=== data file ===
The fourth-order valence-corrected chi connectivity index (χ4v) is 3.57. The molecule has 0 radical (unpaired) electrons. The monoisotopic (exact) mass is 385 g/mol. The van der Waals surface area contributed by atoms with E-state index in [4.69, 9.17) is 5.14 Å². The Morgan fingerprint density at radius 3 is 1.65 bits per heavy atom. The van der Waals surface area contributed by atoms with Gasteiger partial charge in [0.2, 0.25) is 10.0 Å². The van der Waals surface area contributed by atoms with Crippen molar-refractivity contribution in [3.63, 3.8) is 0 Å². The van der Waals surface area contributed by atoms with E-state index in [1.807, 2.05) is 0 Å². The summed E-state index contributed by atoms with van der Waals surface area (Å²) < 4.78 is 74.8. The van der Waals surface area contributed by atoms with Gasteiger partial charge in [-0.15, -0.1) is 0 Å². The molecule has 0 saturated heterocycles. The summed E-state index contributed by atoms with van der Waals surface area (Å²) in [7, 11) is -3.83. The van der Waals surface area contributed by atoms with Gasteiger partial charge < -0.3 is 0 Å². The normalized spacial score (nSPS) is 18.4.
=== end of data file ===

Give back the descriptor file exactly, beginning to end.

The fourth-order valence-corrected chi connectivity index (χ4v) is 3.57. The molecule has 0 radical (unpaired) electrons. The monoisotopic (exact) mass is 385 g/mol. The van der Waals surface area contributed by atoms with E-state index in [4.69, 9.17) is 5.14 Å². The Morgan fingerprint density at radius 3 is 1.65 bits per heavy atom. The van der Waals surface area contributed by atoms with Gasteiger partial charge in [0.2, 0.25) is 10.0 Å². The van der Waals surface area contributed by atoms with Crippen molar-refractivity contribution in [3.63, 3.8) is 0 Å². The van der Waals surface area contributed by atoms with E-state index in [1.807, 2.05) is 0 Å². The summed E-state index contributed by atoms with van der Waals surface area (Å²) < 4.78 is 74.8. The van der Waals surface area contributed by atoms with Gasteiger partial charge in [-0.15, -0.1) is 0 Å². The molecule has 0 saturated heterocycles. The summed E-state index contributed by atoms with van der Waals surface area (Å²) in [7, 11) is -3.83. The van der Waals surface area contributed by atoms with Gasteiger partial charge < -0.3 is 0 Å². The normalized spacial score (nSPS) is 18.4.